Commentary by John F. Wasik
It’s not time to play chicken. Lock in the best deal now. Mortgage rates have climbed over the last two weeks, according to mortgage buyer Freddie Mac of McLean, Virginia. At a 1960s- like national average of 5 percent, the 30-year rate isn’t far from its historic low of 4.78 percent, reached in April. As the economy heats up, it’s far more likely that rates will climb.
Not only can you save every month with refinancing, over the life of the loan your total interest payments drop substantially. Increased cash flow could be the single-best excuse to refinance if your total loan expenses are reasonable.
Let’s say you have a $300,000 mortgage and you are paying $1,847 a month on a 30-year, 6.25 percent loan.
You can obtain a 5.25 percent, 30-year loan and knock down your monthly payment to $1,656, according to the Bloomberg mortgage calculator. The $2,292 annual savings would do nicely in an emergency, college or retirement fund.
If you stay in your home for 30 years, then you will save almost $69,000 in interest by refinancing. On the 6.25 percent loan, you will pay about $365,000 in interest alone -- in addition to principal.
When I got a refinancing offer letter from my bank recently, I was excited. Instead of paying 6 percent on my 30- year loan, I could refinance to 5.24 percent.
My monthly payment would drop from $714 per month to $572 for annual savings of more than $1,600.
I called the bank with great hope. They also offered to waive the origination, appraisal and credit-report fee.
Upon inquiring further, it became clear that not all of the loan costs were disclosed in my cheery little letter.
Total expenses would be about $3,000 and the bank would need $750 cash upfront just for an application fee.
Of course, I could add the closing costs to the loan’s principal, which my loan specialist suggested. Since I wanted to reduce my total debt, I wasn’t happy with this option.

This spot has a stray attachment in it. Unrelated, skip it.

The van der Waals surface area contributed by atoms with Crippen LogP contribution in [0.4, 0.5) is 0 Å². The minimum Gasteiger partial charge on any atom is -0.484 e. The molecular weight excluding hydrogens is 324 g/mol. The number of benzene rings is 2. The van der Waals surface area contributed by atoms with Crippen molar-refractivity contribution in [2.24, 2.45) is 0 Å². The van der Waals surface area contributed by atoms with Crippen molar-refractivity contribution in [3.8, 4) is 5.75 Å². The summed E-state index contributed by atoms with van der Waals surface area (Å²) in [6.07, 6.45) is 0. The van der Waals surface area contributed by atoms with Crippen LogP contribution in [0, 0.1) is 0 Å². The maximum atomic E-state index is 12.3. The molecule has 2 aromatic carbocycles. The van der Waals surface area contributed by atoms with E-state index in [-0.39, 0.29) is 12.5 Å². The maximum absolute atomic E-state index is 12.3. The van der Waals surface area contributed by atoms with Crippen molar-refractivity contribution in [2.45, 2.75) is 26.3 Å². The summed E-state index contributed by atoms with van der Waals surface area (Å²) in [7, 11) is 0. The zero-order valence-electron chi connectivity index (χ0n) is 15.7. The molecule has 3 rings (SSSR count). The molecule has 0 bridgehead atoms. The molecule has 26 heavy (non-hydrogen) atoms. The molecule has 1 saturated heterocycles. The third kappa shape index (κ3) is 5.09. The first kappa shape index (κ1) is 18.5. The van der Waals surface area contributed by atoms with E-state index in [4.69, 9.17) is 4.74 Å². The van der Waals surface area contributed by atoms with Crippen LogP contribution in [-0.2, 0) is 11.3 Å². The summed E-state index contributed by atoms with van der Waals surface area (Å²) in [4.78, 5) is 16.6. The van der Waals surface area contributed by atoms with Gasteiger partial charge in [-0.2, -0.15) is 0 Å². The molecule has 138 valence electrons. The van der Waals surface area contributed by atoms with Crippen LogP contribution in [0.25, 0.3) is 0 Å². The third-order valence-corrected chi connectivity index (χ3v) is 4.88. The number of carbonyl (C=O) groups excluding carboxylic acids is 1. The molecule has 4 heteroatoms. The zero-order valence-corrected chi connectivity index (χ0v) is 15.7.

I was peeved at paying high closing costs, since they don’t give me a bigger equity stake and have little tangible benefit. Paying $1,000 or less to refinance a mortgage is fairer.
Besides, in an age of massive automation and bank bailouts, closing costs needn’t be that high. My bank can borrow from the Federal Reserve at less than 1 percent and has received $25 billion from taxpayers. It can afford to cut borrowers some slack. I’m shopping around for a better rate and lower costs.
When It Won’t Work
With these low rates, though, only a select group of homeowners should be refinancing.
Are you facing a job transfer or plan to move within a few years? You may not be able to recoup the closing costs or realize those huge long-term interest savings. And if you don’t have much equity in the home (less than 20 percent) or below- average credit, you may pay a higher rate or not qualify at all.
What if you plan to stay for a while?
Should you consider a 15- or 20-year loan to pay it off earlier and save on total interest?
While the rates on these mortgages would be lower, the monthly payments would be higher than 30-year notes. And there would still be those nagging closing costs.
One thing that my broker didn’t pitch was a way to pay off the loan earlier without refinancing. That would save me thousands in interest costs -- without having to pay a dime of onerous closing fees.
It’s simple: Prepay principal with every monthly payment.
You could effectively turn your existing 6.25 percent, 30- year note into a 20-year mortgage by applying an extra $350 a month to principal.
Over the life of the loan, you would save almost $140,000 in interest payments alone. Even paying an additional $208.50 would save $100,000 in total interest.
If you don’t care about building equity or paying off the loan, focus on lower payments and recouping the closing costs.
Since the Federal Reserve is subsidizing these low rates by buying as much as $1.25 trillion in securities from the government-seized mortgage entities Freddie Mac and Fannie Mae, they will not last.
Market forces, inflation or a new government policy will eventually force rates up. The Fed’s purchasing is slated to end in the first quarter of next year.
Clearly this is one situation in which patience probably isn’t a virtue.
(John F. Wasik, author of “The Audacity of Help: Obama’s Economic Plan and the Remaking of America,” is a Bloomberg News columnist. The opinions expressed are his own.)